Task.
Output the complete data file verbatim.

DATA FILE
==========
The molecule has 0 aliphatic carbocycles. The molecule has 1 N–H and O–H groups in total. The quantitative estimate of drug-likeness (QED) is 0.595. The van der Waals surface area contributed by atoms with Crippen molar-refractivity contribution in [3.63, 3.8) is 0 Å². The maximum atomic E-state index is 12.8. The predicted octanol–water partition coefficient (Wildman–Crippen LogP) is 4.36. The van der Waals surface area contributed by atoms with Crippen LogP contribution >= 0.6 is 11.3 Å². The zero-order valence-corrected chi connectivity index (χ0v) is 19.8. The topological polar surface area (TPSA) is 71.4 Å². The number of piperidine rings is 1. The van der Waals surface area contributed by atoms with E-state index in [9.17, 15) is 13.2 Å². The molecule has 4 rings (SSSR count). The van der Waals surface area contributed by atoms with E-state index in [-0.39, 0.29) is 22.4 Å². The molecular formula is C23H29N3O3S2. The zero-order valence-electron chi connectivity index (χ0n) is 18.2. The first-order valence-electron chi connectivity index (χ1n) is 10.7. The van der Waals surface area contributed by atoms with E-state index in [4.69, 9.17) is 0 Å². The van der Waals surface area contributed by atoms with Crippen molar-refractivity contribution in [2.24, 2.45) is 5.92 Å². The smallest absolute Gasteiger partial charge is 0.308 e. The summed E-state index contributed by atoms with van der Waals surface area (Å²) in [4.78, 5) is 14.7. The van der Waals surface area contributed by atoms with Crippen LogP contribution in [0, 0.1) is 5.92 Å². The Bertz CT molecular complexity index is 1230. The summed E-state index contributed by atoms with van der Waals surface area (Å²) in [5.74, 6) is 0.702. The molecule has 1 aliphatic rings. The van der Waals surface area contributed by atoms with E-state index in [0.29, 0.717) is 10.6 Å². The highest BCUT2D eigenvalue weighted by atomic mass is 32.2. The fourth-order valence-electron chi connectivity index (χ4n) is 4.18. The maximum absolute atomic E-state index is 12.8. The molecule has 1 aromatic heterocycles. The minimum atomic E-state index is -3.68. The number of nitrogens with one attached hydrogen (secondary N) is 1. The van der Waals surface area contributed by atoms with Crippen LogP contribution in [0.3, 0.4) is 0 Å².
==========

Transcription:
The molecule has 0 aliphatic carbocycles. The molecule has 1 N–H and O–H groups in total. The quantitative estimate of drug-likeness (QED) is 0.595. The van der Waals surface area contributed by atoms with Crippen molar-refractivity contribution in [3.63, 3.8) is 0 Å². The maximum atomic E-state index is 12.8. The predicted octanol–water partition coefficient (Wildman–Crippen LogP) is 4.36. The van der Waals surface area contributed by atoms with Crippen LogP contribution >= 0.6 is 11.3 Å². The zero-order valence-corrected chi connectivity index (χ0v) is 19.8. The topological polar surface area (TPSA) is 71.4 Å². The number of piperidine rings is 1. The van der Waals surface area contributed by atoms with E-state index in [9.17, 15) is 13.2 Å². The molecule has 4 rings (SSSR count). The van der Waals surface area contributed by atoms with E-state index in [-0.39, 0.29) is 22.4 Å². The molecular formula is C23H29N3O3S2. The zero-order valence-electron chi connectivity index (χ0n) is 18.2. The first-order valence-electron chi connectivity index (χ1n) is 10.7. The van der Waals surface area contributed by atoms with E-state index in [4.69, 9.17) is 0 Å². The van der Waals surface area contributed by atoms with Crippen molar-refractivity contribution in [2.24, 2.45) is 5.92 Å². The smallest absolute Gasteiger partial charge is 0.308 e. The summed E-state index contributed by atoms with van der Waals surface area (Å²) in [4.78, 5) is 14.7. The van der Waals surface area contributed by atoms with Crippen LogP contribution in [0, 0.1) is 5.92 Å². The Bertz CT molecular complexity index is 1230. The summed E-state index contributed by atoms with van der Waals surface area (Å²) in [5.74, 6) is 0.702. The molecule has 1 aliphatic rings. The van der Waals surface area contributed by atoms with E-state index in [0.29, 0.717) is 10.6 Å². The highest BCUT2D eigenvalue weighted by atomic mass is 32.2. The fourth-order valence-electron chi connectivity index (χ4n) is 4.18. The maximum absolute atomic E-state index is 12.8. The molecule has 1 aromatic heterocycles. The minimum atomic E-state index is -3.68. The number of nitrogens with one attached hydrogen (secondary N) is 1. The van der Waals surface area contributed by atoms with Crippen LogP contribution in [0.3, 0.4) is 0 Å².